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Berlin, Richard E., 1894- / Diary of a flight to occupied Germany, July 20 to August 27, 1945.

Blonde children--Hitler's "Aryan race",   pp. 42-43 PDF (468.9 KB)

Page 43

tiful children one could ever hope to see. Ninety-five percent
of the children are completely blonde with blue eyes and pink
complexions. They seem happy and well fed. Everywhere along
the roadside we see mothers with 3 or 4 of the always-present
blonde babies and are told that these represent Hitler's Aryan
Stopped at the Victoria Hotel, where we were met by Brigadier
General Treadwell, a charming English officer. We were given
a delicious lunch with excellent Rhine wine. After luncheon
Brigadier General Treadwell motored us to Herford, where we
visited the headquarters of the British communication system. In
the news room we were briefed and then we inspected the com-
munication system  of the British headquarters.  Around the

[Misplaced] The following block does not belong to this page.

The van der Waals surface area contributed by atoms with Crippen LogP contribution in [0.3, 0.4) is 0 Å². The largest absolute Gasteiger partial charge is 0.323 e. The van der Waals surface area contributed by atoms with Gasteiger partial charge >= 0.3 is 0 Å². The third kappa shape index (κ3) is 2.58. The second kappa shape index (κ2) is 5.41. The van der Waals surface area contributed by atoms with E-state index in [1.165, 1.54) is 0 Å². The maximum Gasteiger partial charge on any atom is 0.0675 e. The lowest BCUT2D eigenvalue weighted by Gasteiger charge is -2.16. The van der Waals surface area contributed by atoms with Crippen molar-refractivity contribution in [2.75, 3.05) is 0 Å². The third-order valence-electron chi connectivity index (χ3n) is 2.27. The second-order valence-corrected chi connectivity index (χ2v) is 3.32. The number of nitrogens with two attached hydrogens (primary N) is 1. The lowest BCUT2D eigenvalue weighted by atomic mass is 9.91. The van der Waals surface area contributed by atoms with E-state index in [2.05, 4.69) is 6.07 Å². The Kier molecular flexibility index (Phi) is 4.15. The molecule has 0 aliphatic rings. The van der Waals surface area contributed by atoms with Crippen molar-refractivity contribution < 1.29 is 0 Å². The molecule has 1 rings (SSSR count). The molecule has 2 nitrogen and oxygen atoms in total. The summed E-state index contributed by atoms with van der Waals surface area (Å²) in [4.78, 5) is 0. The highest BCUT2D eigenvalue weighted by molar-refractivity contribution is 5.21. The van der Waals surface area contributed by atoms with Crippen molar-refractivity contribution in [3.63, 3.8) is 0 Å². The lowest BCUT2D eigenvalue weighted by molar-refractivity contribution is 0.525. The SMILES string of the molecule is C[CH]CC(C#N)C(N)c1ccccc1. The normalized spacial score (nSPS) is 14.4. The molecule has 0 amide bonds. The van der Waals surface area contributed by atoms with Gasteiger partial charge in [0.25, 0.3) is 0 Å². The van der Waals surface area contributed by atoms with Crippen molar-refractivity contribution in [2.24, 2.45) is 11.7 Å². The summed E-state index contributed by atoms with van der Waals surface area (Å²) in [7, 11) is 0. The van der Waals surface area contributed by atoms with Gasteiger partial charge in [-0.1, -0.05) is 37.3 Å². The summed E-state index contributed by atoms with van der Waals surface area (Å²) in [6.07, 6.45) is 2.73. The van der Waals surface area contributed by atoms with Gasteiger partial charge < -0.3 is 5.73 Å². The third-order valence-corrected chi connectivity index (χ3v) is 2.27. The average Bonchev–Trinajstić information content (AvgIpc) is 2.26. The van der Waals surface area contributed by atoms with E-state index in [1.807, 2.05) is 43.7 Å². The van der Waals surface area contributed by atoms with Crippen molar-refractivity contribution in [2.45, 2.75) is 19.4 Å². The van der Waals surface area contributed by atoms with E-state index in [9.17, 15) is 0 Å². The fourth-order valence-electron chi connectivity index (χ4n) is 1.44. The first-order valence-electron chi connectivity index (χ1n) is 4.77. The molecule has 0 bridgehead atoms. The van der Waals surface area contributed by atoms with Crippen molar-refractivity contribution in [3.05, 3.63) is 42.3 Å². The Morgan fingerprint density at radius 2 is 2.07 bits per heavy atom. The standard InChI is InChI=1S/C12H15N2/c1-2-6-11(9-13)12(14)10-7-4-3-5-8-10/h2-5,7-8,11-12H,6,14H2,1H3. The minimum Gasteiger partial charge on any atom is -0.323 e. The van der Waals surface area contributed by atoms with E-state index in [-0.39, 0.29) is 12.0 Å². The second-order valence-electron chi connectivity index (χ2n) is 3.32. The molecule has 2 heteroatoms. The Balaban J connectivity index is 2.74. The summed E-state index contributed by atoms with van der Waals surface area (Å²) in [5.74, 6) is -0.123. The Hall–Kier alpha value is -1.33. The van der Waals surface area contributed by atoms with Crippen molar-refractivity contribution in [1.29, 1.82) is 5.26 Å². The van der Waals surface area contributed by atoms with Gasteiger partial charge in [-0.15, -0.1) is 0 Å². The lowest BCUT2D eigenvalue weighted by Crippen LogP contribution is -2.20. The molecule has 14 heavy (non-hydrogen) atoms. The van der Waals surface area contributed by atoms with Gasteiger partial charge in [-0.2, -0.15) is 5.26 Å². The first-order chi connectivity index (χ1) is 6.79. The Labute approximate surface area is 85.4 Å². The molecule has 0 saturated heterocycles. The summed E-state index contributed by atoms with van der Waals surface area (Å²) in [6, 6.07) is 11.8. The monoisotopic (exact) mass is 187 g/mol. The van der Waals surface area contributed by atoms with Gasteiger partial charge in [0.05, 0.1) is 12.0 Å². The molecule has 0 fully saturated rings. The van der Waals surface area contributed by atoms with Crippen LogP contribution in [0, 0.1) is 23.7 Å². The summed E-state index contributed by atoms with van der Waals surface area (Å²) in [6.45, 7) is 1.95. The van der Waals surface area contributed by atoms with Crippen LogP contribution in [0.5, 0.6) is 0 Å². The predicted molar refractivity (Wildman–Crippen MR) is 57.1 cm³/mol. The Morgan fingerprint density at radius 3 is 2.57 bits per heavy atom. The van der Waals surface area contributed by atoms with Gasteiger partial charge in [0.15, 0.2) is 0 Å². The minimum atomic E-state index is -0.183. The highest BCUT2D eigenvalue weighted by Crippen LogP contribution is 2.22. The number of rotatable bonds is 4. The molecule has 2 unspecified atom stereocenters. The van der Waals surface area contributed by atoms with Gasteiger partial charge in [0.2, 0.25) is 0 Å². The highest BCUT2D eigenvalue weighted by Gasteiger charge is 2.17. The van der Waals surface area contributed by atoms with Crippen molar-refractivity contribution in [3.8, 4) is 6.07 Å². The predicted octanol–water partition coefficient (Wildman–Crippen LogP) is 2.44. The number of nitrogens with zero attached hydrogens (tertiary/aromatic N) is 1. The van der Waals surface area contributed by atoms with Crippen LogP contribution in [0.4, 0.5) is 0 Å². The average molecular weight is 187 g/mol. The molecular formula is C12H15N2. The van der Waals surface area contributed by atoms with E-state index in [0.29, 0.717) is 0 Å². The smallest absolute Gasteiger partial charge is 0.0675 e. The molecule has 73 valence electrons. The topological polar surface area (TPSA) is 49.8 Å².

British radio tower we noticed children playing, but they ran
from us as if in fear.
We motored back to Minden for tea in a beautiful German
home which had been "liberated" from an affluent German cigar-
maker. The term "liberated" is a common one. Throughout
Germany when British or American officers want to occupy a
home, they throw out the owner and occupy his premises, tell-
ing you that they have "liberated" the home. One usually learns
that the German owner is living in the garage, stables, or in one
of the servant's houses.
After tea we drove to the little town of Melle-the headquarters
of Field Marshal Montgomery-and motored directly to his home.
We were informed that Montgomery does not like to live adjacent
to his staff but prefers to isolate himself in the country. He lives
in a palatial castle which he "liberated" from one of the German
squires. The squire, we were told, was a rather docile individual,
but his wife is very sour and complains bitterly about the British
Arriving at Field Marshal Montgomery's headquarters, we were
greeted by his aides and told that Monty was in the garden walk-
ing with his dogs.

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